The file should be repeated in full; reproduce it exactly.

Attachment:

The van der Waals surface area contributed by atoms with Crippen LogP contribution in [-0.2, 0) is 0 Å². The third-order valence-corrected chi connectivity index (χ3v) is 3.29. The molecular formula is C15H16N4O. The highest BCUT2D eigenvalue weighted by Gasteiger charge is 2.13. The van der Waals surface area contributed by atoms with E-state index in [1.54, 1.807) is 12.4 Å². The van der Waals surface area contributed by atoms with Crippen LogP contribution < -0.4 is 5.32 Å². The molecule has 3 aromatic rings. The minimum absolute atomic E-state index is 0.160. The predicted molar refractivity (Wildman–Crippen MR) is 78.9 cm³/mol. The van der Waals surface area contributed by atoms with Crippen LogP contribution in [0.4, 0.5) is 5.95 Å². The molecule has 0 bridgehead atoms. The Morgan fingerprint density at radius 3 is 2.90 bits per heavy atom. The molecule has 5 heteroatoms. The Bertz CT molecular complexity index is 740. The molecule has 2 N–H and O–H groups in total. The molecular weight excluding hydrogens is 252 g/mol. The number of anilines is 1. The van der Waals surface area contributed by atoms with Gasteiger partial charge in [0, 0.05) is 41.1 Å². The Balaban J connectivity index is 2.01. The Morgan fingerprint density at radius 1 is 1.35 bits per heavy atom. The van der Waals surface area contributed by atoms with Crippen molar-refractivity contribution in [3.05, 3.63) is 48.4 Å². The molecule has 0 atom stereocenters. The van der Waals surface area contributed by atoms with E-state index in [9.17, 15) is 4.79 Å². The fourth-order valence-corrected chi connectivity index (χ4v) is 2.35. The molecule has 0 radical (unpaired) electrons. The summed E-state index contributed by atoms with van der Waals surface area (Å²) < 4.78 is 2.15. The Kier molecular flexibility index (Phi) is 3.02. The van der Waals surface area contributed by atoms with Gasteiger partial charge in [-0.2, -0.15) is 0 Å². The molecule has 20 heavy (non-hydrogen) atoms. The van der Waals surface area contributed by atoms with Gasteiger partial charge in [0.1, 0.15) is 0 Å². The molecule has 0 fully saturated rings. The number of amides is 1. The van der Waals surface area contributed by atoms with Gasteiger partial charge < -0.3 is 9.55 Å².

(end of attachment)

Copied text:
The van der Waals surface area contributed by atoms with Crippen LogP contribution in [-0.2, 0) is 0 Å². The third-order valence-corrected chi connectivity index (χ3v) is 3.29. The molecular formula is C15H16N4O. The highest BCUT2D eigenvalue weighted by Gasteiger charge is 2.13. The van der Waals surface area contributed by atoms with E-state index in [1.54, 1.807) is 12.4 Å². The van der Waals surface area contributed by atoms with Crippen LogP contribution < -0.4 is 5.32 Å². The molecule has 3 aromatic rings. The minimum absolute atomic E-state index is 0.160. The predicted molar refractivity (Wildman–Crippen MR) is 78.9 cm³/mol. The van der Waals surface area contributed by atoms with Crippen LogP contribution in [0.4, 0.5) is 5.95 Å². The molecule has 0 bridgehead atoms. The Morgan fingerprint density at radius 3 is 2.90 bits per heavy atom. The molecule has 5 heteroatoms. The Bertz CT molecular complexity index is 740. The molecule has 2 N–H and O–H groups in total. The molecular weight excluding hydrogens is 252 g/mol. The number of anilines is 1. The van der Waals surface area contributed by atoms with Gasteiger partial charge in [0, 0.05) is 41.1 Å². The Balaban J connectivity index is 2.01. The Morgan fingerprint density at radius 1 is 1.35 bits per heavy atom. The van der Waals surface area contributed by atoms with Crippen molar-refractivity contribution in [3.05, 3.63) is 48.4 Å². The molecule has 0 atom stereocenters. The van der Waals surface area contributed by atoms with E-state index in [9.17, 15) is 4.79 Å². The fourth-order valence-corrected chi connectivity index (χ4v) is 2.35. The molecule has 0 radical (unpaired) electrons. The summed E-state index contributed by atoms with van der Waals surface area (Å²) < 4.78 is 2.15. The Kier molecular flexibility index (Phi) is 3.02. The van der Waals surface area contributed by atoms with Gasteiger partial charge in [-0.2, -0.15) is 0 Å². The molecule has 20 heavy (non-hydrogen) atoms. The van der Waals surface area contributed by atoms with Gasteiger partial charge in [0.1, 0.15) is 0 Å². The molecule has 0 fully saturated rings. The number of amides is 1. The van der Waals surface area contributed by atoms with Gasteiger partial charge < -0.3 is 9.55 Å².